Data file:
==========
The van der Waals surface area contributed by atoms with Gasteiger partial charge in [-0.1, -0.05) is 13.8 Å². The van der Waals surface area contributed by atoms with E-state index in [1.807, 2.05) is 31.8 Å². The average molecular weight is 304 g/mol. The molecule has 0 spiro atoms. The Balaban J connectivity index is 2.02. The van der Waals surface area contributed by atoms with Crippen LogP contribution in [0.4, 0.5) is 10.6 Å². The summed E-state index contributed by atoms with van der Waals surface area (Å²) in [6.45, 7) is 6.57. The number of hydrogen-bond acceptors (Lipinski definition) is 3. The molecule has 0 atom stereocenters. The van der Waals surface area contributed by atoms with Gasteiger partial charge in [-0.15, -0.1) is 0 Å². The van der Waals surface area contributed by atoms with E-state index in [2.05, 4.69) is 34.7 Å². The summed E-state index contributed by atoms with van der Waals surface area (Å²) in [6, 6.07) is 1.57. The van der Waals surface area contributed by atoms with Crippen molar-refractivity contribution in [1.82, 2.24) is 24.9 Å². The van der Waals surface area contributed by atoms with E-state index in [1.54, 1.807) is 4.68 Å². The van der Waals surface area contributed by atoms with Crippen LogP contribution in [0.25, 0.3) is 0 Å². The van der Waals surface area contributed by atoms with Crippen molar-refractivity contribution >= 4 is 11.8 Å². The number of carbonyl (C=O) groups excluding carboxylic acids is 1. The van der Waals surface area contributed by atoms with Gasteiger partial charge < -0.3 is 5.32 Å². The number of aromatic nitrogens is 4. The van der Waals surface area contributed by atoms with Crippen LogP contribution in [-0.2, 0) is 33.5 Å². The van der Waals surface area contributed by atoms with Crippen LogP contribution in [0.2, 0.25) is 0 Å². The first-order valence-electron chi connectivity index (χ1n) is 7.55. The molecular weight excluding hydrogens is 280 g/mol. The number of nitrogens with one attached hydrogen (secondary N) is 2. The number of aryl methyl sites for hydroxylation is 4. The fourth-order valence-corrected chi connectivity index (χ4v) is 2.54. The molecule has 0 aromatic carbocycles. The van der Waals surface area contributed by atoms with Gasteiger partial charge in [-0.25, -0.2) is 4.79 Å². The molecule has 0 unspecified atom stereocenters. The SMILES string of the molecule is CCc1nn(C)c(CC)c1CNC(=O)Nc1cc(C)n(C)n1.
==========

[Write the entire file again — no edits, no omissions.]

The van der Waals surface area contributed by atoms with Gasteiger partial charge in [-0.1, -0.05) is 13.8 Å². The van der Waals surface area contributed by atoms with E-state index in [1.807, 2.05) is 31.8 Å². The average molecular weight is 304 g/mol. The molecule has 0 spiro atoms. The Balaban J connectivity index is 2.02. The van der Waals surface area contributed by atoms with Crippen LogP contribution in [0.4, 0.5) is 10.6 Å². The summed E-state index contributed by atoms with van der Waals surface area (Å²) in [6.45, 7) is 6.57. The number of hydrogen-bond acceptors (Lipinski definition) is 3. The molecule has 0 atom stereocenters. The van der Waals surface area contributed by atoms with Gasteiger partial charge in [-0.15, -0.1) is 0 Å². The van der Waals surface area contributed by atoms with E-state index in [2.05, 4.69) is 34.7 Å². The summed E-state index contributed by atoms with van der Waals surface area (Å²) in [6, 6.07) is 1.57. The van der Waals surface area contributed by atoms with Crippen molar-refractivity contribution in [1.82, 2.24) is 24.9 Å². The van der Waals surface area contributed by atoms with E-state index in [1.54, 1.807) is 4.68 Å². The van der Waals surface area contributed by atoms with Crippen LogP contribution in [0.25, 0.3) is 0 Å². The van der Waals surface area contributed by atoms with Crippen molar-refractivity contribution >= 4 is 11.8 Å². The number of carbonyl (C=O) groups excluding carboxylic acids is 1. The van der Waals surface area contributed by atoms with Gasteiger partial charge < -0.3 is 5.32 Å². The number of aromatic nitrogens is 4. The van der Waals surface area contributed by atoms with Crippen LogP contribution in [-0.2, 0) is 33.5 Å². The van der Waals surface area contributed by atoms with Crippen LogP contribution in [0.2, 0.25) is 0 Å². The first-order valence-electron chi connectivity index (χ1n) is 7.55. The molecular weight excluding hydrogens is 280 g/mol. The number of nitrogens with one attached hydrogen (secondary N) is 2. The number of aryl methyl sites for hydroxylation is 4. The fourth-order valence-corrected chi connectivity index (χ4v) is 2.54. The molecule has 0 aromatic carbocycles. The van der Waals surface area contributed by atoms with Gasteiger partial charge in [-0.25, -0.2) is 4.79 Å². The molecule has 0 unspecified atom stereocenters. The SMILES string of the molecule is CCc1nn(C)c(CC)c1CNC(=O)Nc1cc(C)n(C)n1.